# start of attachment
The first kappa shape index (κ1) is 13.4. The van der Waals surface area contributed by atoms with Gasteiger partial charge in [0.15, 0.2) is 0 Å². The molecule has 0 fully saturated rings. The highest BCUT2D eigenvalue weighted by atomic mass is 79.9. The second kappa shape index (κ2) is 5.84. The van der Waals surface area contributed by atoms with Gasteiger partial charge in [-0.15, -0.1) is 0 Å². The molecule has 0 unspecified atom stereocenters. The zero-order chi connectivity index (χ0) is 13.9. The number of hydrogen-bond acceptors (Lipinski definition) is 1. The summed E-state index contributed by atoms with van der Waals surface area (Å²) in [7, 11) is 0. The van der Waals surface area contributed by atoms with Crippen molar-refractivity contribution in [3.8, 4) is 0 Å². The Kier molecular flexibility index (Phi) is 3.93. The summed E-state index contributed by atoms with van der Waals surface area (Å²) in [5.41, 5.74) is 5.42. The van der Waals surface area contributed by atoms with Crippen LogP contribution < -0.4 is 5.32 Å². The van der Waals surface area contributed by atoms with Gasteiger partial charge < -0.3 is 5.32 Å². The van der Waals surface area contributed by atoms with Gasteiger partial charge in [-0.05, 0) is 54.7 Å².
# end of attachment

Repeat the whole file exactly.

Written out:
The first kappa shape index (κ1) is 13.4. The van der Waals surface area contributed by atoms with Gasteiger partial charge in [0.15, 0.2) is 0 Å². The molecule has 0 fully saturated rings. The highest BCUT2D eigenvalue weighted by atomic mass is 79.9. The second kappa shape index (κ2) is 5.84. The van der Waals surface area contributed by atoms with Gasteiger partial charge in [-0.15, -0.1) is 0 Å². The molecule has 0 unspecified atom stereocenters. The zero-order chi connectivity index (χ0) is 13.9. The number of hydrogen-bond acceptors (Lipinski definition) is 1. The summed E-state index contributed by atoms with van der Waals surface area (Å²) in [7, 11) is 0. The van der Waals surface area contributed by atoms with Crippen molar-refractivity contribution in [3.8, 4) is 0 Å². The Kier molecular flexibility index (Phi) is 3.93. The summed E-state index contributed by atoms with van der Waals surface area (Å²) in [5.41, 5.74) is 5.42. The van der Waals surface area contributed by atoms with Crippen LogP contribution < -0.4 is 5.32 Å². The van der Waals surface area contributed by atoms with Gasteiger partial charge < -0.3 is 5.32 Å². The van der Waals surface area contributed by atoms with Gasteiger partial charge in [-0.05, 0) is 54.7 Å².